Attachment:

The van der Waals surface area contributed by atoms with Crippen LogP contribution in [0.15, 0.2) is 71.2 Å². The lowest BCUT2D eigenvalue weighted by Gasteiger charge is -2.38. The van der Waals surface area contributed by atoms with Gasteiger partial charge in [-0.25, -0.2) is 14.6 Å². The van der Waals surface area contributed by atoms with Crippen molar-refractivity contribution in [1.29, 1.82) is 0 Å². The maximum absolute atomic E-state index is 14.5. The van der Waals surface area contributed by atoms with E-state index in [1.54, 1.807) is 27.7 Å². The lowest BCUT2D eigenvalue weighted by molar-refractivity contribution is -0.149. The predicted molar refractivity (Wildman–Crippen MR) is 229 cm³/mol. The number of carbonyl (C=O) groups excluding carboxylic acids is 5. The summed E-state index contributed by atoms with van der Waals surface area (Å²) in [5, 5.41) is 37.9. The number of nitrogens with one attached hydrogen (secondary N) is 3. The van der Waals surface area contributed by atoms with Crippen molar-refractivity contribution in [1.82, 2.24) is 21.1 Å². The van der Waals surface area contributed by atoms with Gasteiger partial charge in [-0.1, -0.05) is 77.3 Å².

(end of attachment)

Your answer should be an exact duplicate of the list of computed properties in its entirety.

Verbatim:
The van der Waals surface area contributed by atoms with Crippen LogP contribution in [0.15, 0.2) is 71.2 Å². The lowest BCUT2D eigenvalue weighted by Gasteiger charge is -2.38. The van der Waals surface area contributed by atoms with Gasteiger partial charge in [-0.25, -0.2) is 14.6 Å². The van der Waals surface area contributed by atoms with Crippen molar-refractivity contribution in [1.29, 1.82) is 0 Å². The maximum absolute atomic E-state index is 14.5. The van der Waals surface area contributed by atoms with E-state index in [1.54, 1.807) is 27.7 Å². The lowest BCUT2D eigenvalue weighted by molar-refractivity contribution is -0.149. The predicted molar refractivity (Wildman–Crippen MR) is 229 cm³/mol. The number of carbonyl (C=O) groups excluding carboxylic acids is 5. The summed E-state index contributed by atoms with van der Waals surface area (Å²) in [5, 5.41) is 37.9. The number of nitrogens with one attached hydrogen (secondary N) is 3. The van der Waals surface area contributed by atoms with Crippen molar-refractivity contribution in [1.82, 2.24) is 21.1 Å². The van der Waals surface area contributed by atoms with Gasteiger partial charge in [-0.1, -0.05) is 77.3 Å².